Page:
Arduino Uno: PWM Output to DC Conversion Query

Thread Starter

rahulpsharma

Joined Sep 5, 2010
38
Hello,
I am looking forward to do the following:

1) Run a loop from 0 - 255 counts
2) Write each count value to an Analog Output Port of Arduino
3) Wait some time T before the next scan
4) Convert the PWM Analog Output to 'Smoother' DC Output using some RC Filter

Question:
I went thru an interesting article at http://www.thebox.myzen.co.uk/Tutorial/PWM.html

However, I have a query here regarding the filter design...!!

The design considers the frequency with which I am updating my output Analog PIN at Arduino (the scan time)...!! And the entire Filter Design is based on that info alone... Like how frequently, I wanna update the my output (Scan time T) and based on that the filter wud be made...!!

But my question is that apart from the frequency of updating the Analog Output pin of Arduino, there is ALSO the frequency of PWM itself...!! So does the frequency of PWM not play any role in considering the filter components?

Thanks in adv and regards
Rahul
 

trebla

Joined Jun 29, 2019
396
As i understood, in this article the filter design is targeting for smoothing the PWM pulse frequency, not the PWM duty changing frequency.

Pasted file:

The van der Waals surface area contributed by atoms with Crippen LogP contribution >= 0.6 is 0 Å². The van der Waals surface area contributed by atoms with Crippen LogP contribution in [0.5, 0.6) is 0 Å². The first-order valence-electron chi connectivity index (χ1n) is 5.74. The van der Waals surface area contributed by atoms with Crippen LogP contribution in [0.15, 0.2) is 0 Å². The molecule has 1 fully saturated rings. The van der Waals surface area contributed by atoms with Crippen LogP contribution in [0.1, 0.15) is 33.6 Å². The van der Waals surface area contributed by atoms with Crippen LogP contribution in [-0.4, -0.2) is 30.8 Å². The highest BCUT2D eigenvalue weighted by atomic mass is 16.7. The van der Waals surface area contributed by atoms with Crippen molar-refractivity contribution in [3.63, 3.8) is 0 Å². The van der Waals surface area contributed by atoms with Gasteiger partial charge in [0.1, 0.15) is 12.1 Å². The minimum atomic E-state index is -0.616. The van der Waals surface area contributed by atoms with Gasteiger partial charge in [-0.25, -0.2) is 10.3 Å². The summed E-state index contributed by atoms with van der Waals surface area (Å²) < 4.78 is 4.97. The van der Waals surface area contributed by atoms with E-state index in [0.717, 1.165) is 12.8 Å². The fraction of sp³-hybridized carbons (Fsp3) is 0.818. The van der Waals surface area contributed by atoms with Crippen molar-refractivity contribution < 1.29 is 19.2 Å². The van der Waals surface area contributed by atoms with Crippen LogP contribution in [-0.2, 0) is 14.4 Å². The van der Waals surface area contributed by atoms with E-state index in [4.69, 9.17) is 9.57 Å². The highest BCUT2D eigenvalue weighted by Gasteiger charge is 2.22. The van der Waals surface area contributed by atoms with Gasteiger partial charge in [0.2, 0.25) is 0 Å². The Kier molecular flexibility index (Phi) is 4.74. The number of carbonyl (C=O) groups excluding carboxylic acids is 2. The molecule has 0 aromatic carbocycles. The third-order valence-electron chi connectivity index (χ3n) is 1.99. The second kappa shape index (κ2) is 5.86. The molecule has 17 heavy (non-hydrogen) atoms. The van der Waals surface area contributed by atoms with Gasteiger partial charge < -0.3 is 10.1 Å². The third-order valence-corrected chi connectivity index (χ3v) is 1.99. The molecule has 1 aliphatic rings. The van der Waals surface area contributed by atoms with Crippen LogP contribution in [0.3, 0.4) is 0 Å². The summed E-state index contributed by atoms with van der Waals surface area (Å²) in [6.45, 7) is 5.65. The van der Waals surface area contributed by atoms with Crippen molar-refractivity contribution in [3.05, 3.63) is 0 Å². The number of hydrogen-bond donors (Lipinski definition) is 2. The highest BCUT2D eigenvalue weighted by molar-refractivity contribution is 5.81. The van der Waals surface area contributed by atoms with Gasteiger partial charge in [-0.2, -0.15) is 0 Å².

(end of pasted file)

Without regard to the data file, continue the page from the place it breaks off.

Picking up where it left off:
KeithWalker

Joined Jul 10, 2017
1,857
But my question is that apart from the frequency of updating the Analog Output pin of Arduino, there is ALSO the frequency of PWM itself...!! So does the frequency of PWM not play any role in considering the filter components?
In your loop you must be careful that the time between changing the value of the output pin is not short enough to interfere with the period of the PWM signal.
In answer to your question, the frequency of a PWM signal is the main factor to consider when designing a smoothing filter for it.
In your case, the time between your stepped ramps will not be a factor in the design of the filter.
 

BobTPH

Joined Jun 5, 2013
3,506
I don’t know about Arduino, but on PIC the duty cycle is double buffered and when you write to it, the new value takes effect only after the current cycle us finished.

Bob
 

KeithWalker

Joined Jul 10, 2017
1,857
I don’t know about Arduino, but on PIC the duty cycle is double buffered and when you write to it, the new value takes effect only after the current cycle us finished.